"What can they against the Supreme Quetzal'? It is a trial of power. The end is at hand!"

Never man spoke more confidently than the paba.

By this time Tecetl's face was flushed, and her voice faint. Mualox filled the hollow of hi

s hand with water, and laved her forehead. And she sighed wearily and continued,-

"The fair-faced god-"

"Mark the words, O king,-mark the words!" said the paba.

"The fair-faced god quits speaking; he waves his hand, and one of his company on the steps of the temple answers with a shout. Lo! a stream of fire, and a noise like the bursting of a cloud! a rising, rolling cloud of smoke veils the whole front of the house. How the smoke thickens! How the strangers rush into the square! The square itself trembles! I do not understand it, father-"

"It is battle! On, child! a king waits to see a god in battle."

"In my pictures there is nothing like this, nor have you told me of anything like it. O, it is fearful!" she said. "The crowd in the middle of the square, those who came from the city, are broken, and rush here and there; at the gates they are beaten back; some, climbing the walls, are struck by arrows, and fall down screaming. Hark! how they call on the gods,-Huitzil', Tezca', Quetzal'. And why are they not heard? Where, father, where is the good Quetzal'?"

Flashed the paba's eyes with the superhuman light,-other answer he deigned not; and she proceeded.

"What a change has come over the square! Where are they that awhile ago filled it with white robes and dancing plumes?"

She shuddered visibly.

"I look again. The pavement is covered with heaps of the fallen, and among them I see some with plumes and some with robes; even the censer-bearers lie still. What can it mean? And all the time the horror grows. When the thunder and fire and smoke burst from near the temple-steps, how the helpless in the square shriek with terror and run blindly about! How many are torn to pieces! Down they go; I cannot count them, they fall so fast, and in such heaps! Then-ah, the pavement looks red! O father, it is blood!"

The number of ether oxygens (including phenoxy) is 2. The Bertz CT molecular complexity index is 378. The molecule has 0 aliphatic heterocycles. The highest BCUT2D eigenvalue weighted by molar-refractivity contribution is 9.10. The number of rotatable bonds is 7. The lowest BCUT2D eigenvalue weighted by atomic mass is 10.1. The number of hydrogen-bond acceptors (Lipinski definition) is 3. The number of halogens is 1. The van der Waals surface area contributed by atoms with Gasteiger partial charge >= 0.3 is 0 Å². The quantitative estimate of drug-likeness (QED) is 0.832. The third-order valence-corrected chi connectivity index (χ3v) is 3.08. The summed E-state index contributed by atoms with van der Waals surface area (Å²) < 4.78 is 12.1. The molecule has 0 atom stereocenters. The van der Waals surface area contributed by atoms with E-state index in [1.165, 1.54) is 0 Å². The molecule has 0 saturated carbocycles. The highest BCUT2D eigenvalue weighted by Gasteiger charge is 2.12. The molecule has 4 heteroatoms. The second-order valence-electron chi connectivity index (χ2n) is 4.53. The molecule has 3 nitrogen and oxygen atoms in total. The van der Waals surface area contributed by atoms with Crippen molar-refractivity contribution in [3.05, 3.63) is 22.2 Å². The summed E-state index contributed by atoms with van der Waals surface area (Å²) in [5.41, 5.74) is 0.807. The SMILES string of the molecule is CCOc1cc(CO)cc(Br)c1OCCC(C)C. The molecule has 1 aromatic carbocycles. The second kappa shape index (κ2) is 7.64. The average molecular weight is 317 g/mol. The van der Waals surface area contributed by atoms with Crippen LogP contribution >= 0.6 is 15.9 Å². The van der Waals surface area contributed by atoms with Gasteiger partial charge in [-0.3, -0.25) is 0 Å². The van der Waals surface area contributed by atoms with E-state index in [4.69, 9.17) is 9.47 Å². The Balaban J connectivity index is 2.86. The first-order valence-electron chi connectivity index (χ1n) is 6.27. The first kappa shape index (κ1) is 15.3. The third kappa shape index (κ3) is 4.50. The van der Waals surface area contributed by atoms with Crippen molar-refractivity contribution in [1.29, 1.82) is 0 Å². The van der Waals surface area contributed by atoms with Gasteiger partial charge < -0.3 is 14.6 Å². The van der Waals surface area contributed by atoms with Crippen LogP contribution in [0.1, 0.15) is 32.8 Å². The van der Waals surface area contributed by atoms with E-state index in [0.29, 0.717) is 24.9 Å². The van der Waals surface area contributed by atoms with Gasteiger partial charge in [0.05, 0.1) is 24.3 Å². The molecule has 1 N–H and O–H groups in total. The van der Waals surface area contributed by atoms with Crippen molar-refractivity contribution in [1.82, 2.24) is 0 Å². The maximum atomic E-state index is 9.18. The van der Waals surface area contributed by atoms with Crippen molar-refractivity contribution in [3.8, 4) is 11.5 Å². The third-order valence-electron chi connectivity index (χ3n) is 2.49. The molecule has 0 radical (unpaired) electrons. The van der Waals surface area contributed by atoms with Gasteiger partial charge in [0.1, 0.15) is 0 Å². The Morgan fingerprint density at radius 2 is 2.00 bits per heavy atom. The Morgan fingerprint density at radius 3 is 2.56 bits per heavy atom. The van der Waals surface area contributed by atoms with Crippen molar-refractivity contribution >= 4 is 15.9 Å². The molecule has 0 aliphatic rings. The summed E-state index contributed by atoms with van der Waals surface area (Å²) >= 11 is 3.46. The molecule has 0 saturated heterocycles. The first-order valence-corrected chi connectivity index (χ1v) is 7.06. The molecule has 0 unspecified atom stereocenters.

She stopped. Montezuma covered his face with his hands; the good heart that so loved his people sickened at their slaughter.

Again Mualox bathed her face. Joy flamed in his eyes; Quetzal' was consummating his vengeance, and confirming the prophecies of his servant.

"Go on; stay not!" he said, sternly. "The story is not told."

"Still the running to and fro, and the screaming; still the fire flashing, and the smoke rising, and the hissing of arrows and sound of blows; still the prayers to Huitzil'!" said Tecetl. "I look down, and under the smoke, which has a choking smell, I see the fallen. Red pools gather in the hollow places, plumes are broken, and robes are no longer white. O, the piteous looks I see, the moans I hear, the many faces, brown like oak-leaves faded, turned stilly up to the sun!"

"The people of the god,-tell of them," said Mualox.

"I search for them,-I see them on the steps and out by the walls and the gates. They are all in their places yet; not one of them is down; theirs the arrows, and the fire and thunder."

"Does the king hear?" asked Mualox. "Only the pabas and caciques perish. Who may presume to oppose Quetzal'? Look further, child. Tell us of the city."

"Gladly, most gladly! Now, abroad over the city. The people quit the house-tops; they run from all directions to the troubled temple; they crowd the streets; about the gates, where the gods are, they struggle to get into the square, and the air thickens with their arrows. The god-"

"What god?" asked Mualox.

"The white-plumed one."

"Quetzal'! Go on!"

"He has-" She faltered.


"In my pictures, father, there is nothing like them. Fire leaps from their mouths, and smoke, and the air and earth tremble when they speak; and see-ah, how the crowds in the streets go down before them!"

Again she shuddered, and faltered.

"Hear, O king!" said Mualox, who not only recognized the cannon of the Spaniards in the description, but saw their weight at that moment as an argument. "What can the slingers, and the spearmen of Chinantla, and the swords-men of Tenochtitlan, against warriors of the Sun, with their lightning and thunder!"